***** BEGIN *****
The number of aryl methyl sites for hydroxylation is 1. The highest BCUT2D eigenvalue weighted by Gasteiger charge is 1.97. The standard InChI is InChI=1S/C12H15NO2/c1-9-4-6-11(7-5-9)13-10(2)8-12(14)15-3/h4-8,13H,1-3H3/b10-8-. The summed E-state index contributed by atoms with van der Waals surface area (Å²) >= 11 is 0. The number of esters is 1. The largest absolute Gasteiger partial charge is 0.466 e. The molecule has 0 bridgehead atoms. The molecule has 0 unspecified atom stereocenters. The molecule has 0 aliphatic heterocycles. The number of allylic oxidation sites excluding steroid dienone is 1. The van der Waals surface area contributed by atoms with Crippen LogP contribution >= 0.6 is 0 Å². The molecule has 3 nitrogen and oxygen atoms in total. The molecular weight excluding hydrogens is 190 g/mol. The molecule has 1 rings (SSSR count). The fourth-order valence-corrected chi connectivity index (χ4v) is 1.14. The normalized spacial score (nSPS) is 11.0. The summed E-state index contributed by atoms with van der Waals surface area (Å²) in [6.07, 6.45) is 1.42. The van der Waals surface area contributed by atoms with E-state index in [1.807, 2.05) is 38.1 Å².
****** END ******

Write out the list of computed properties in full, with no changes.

The number of aryl methyl sites for hydroxylation is 1. The highest BCUT2D eigenvalue weighted by Gasteiger charge is 1.97. The standard InChI is InChI=1S/C12H15NO2/c1-9-4-6-11(7-5-9)13-10(2)8-12(14)15-3/h4-8,13H,1-3H3/b10-8-. The summed E-state index contributed by atoms with van der Waals surface area (Å²) >= 11 is 0. The number of esters is 1. The largest absolute Gasteiger partial charge is 0.466 e. The molecule has 0 bridgehead atoms. The molecule has 0 unspecified atom stereocenters. The molecule has 0 aliphatic heterocycles. The number of allylic oxidation sites excluding steroid dienone is 1. The van der Waals surface area contributed by atoms with Crippen LogP contribution >= 0.6 is 0 Å². The molecule has 3 nitrogen and oxygen atoms in total. The molecular weight excluding hydrogens is 190 g/mol. The molecule has 1 rings (SSSR count). The fourth-order valence-corrected chi connectivity index (χ4v) is 1.14. The normalized spacial score (nSPS) is 11.0. The summed E-state index contributed by atoms with van der Waals surface area (Å²) in [6.07, 6.45) is 1.42. The van der Waals surface area contributed by atoms with E-state index in [1.807, 2.05) is 38.1 Å².